NBC may be the only game in town when it comes to airing the Super Bowl, but on social media, anyone can play. That’s not stopping the broadcaster from trying to call the plays online, though. In an attempt to own the social media conversation too, NBC is rolling out what it is calling the most comprehensive online campaign to date to promote its coverage of the Big Game on Feb. 1.
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“It isn’t a given that people will be watching [our social media] during the Super Bowl,” said Lyndsay Signor, director, social media marketing at NBC Sports and Olympics. “Much of what we’re doing is what we learned from the Sochi Olympics coverage. With the Olympics, we found that everyone was watching social and trying to take a piece of it.”
The Super Bowl is bigger than football for the network that carries it — broadcasters rotate each year — because it’s a chance to hype current and future shows and holdings. At NBC, promos will run the gamut, from Universal features to the “Today” show to Fandango, all owned by NBC Universal. So it makes sense that the network wants to draw as many eyeballs to itself as possible and differentiate itself from competitors (for example, Fox doesn’t have a national morning show like “Today”), so advertisers get a chance to glimpse other opportunities after the game.
The team running NBC’s social strategy is called “Social Central” and will be divided between the NBC Sports’ international broadcast center in Stamford, Connecticut, and Phoenix, where the game is being played. The team will run the network’s attempt to break the selfie record — the current record is 657 selfies by the same person in one hour, said Signor. Patrick Peterson, cornerback for the Arizona Cardinals, will be orchestrating the attempt. The group also teamed with YouTube comedy stars Dude Perfect for a “trick shot” video that will run on YouTube, Tumblr and other platforms and will feature Giants rookie Odell Beckham Jr. and NBC NFL analyst Hines Ward.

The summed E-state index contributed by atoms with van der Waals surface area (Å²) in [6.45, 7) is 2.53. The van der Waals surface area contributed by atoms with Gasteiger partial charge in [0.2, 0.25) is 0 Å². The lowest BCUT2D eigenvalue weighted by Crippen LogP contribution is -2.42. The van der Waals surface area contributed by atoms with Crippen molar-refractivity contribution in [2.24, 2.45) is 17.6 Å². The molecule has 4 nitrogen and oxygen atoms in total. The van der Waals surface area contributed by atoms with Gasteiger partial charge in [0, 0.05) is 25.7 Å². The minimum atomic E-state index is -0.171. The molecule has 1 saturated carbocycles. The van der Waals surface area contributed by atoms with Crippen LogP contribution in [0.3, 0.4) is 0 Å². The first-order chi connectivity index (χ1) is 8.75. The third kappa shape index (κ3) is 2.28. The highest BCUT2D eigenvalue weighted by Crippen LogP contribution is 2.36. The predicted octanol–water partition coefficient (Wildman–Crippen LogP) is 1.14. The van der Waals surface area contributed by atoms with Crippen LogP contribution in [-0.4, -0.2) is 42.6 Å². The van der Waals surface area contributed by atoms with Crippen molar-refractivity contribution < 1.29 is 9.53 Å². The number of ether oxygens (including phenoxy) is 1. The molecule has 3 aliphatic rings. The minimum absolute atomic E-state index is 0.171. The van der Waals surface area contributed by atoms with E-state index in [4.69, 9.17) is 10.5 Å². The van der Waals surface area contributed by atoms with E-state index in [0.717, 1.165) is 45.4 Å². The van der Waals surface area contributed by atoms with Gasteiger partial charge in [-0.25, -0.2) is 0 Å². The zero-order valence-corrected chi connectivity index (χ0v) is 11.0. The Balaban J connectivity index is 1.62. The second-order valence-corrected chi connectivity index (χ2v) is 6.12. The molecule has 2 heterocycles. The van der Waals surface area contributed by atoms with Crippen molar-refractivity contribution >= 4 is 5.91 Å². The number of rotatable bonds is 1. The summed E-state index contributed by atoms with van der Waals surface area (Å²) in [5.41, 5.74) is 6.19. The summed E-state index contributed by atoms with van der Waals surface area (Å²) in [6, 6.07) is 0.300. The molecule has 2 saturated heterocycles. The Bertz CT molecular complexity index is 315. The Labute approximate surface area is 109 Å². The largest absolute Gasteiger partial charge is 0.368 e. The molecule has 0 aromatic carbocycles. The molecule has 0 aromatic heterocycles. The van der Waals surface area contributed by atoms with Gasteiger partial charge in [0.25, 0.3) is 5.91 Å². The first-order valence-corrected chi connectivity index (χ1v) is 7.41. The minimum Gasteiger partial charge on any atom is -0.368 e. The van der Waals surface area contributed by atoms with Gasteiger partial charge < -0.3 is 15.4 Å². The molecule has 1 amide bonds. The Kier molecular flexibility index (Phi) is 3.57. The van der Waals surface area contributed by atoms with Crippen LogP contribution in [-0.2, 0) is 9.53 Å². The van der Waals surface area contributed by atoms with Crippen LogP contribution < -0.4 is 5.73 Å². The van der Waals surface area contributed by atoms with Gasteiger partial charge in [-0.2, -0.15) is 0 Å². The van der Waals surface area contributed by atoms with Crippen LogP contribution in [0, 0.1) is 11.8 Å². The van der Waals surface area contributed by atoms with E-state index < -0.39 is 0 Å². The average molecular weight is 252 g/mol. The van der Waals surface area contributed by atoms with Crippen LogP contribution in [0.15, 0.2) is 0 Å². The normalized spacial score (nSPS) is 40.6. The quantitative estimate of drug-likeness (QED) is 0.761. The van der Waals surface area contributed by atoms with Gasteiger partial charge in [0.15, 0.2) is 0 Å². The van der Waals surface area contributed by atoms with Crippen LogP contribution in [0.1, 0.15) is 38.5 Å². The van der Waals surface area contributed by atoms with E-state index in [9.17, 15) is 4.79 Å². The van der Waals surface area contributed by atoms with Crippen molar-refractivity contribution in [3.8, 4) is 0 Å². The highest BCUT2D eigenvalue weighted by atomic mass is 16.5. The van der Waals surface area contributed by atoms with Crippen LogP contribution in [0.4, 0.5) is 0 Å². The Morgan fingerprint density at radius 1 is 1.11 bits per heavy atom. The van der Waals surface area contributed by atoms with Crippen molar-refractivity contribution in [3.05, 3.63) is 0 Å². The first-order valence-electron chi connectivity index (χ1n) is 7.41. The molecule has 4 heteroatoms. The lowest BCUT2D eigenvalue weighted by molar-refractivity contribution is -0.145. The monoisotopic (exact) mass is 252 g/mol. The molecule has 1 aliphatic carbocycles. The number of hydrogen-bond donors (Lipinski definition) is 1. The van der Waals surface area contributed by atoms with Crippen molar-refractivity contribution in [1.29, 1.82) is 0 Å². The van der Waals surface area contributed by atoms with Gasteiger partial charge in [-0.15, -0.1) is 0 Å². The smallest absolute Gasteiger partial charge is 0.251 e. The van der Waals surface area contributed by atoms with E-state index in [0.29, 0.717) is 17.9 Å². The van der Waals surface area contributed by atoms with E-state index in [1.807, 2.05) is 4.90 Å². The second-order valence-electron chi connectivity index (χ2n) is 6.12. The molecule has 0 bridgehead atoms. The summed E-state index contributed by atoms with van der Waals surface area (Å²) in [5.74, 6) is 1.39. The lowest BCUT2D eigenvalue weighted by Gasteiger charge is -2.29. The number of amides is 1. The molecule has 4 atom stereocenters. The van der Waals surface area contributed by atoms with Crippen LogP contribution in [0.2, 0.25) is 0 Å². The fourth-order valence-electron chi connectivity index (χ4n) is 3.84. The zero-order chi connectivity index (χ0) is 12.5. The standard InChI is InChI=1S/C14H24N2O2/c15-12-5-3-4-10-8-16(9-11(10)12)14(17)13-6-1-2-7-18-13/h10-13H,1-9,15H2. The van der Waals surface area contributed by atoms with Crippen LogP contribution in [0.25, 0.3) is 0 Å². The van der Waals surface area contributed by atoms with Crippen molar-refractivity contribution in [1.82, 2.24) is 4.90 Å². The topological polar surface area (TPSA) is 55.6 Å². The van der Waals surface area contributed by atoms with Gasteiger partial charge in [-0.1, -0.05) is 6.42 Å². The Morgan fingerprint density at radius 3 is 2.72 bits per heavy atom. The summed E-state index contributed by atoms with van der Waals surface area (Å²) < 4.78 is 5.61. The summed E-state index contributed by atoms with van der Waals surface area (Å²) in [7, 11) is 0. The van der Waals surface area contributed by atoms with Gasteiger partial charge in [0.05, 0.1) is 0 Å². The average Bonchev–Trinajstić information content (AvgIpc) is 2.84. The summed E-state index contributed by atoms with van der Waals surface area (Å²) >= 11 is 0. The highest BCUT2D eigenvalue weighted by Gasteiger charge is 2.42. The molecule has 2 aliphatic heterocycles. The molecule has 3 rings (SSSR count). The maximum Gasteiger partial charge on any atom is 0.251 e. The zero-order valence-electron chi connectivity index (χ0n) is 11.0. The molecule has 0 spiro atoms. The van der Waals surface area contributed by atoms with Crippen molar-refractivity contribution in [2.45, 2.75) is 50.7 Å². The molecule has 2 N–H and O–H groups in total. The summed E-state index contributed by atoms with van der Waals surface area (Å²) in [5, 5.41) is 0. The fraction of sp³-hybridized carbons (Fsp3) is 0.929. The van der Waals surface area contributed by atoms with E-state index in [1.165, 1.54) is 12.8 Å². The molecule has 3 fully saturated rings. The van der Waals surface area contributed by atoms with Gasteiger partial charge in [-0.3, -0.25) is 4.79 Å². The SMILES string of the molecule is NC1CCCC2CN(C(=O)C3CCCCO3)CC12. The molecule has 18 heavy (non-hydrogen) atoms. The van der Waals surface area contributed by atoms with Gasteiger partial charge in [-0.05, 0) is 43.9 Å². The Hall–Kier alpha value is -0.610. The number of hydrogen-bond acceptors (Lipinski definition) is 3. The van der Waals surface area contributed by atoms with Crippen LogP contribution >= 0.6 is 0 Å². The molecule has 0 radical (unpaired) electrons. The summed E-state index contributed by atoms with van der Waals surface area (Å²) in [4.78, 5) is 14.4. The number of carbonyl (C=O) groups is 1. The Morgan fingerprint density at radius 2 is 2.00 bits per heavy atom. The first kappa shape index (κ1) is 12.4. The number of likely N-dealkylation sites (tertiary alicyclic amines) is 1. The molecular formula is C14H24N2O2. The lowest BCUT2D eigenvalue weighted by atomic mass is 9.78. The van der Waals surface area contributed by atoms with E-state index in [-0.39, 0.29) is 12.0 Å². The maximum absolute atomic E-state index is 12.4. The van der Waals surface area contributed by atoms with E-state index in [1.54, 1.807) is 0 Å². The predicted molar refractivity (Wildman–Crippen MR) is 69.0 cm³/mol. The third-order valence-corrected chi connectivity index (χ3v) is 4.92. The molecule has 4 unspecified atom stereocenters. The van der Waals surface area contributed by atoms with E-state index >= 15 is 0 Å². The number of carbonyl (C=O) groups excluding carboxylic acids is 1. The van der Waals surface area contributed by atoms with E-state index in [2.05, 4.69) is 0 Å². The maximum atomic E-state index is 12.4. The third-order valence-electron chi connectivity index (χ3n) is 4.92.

The YouTube piece of the puzzle is interesting, since NBC is also going head-to-head with the Google video network for the first time with its Tumblr page, which will host all the Super Bowl ads. Until this year, NBC partnered with YouTube’s AdBlitz channel, which has traditionally hosted all the ads. This year, YouTube is also hosting its own halftime show, alternate programming that will go live when Katy Perry and Lenny Kravitz take the stage in Phoenix.
Signor said it’ll be “interesting” to see what happens, but that the NBC Sports Tumblr debut is not a direct response to YouTube’s programming. “We’ve been talking about launching a Tumblr for a while,” said Signor. “But our approach is usually, we never jump in headfirst with anything. It made enough sense that we could start it for the Super Bowl and sustain it after.”
The network is also trying to make sure that its own real-time marketing isn’t drowned out by brand advertising, which tends to reach fever pitch on game day. The social group’s biggest mandate is to create content and get out GIFs and witty commentary on Twitter, Facebook, Pinterest and Vine as fast as possible.
“We’re not focused on having an Oreo moment,” said Signor. “But what we want is to have people coming to us for the the news. We learned that during the Olympics.”
Homepage image courtesy of NBC Sports
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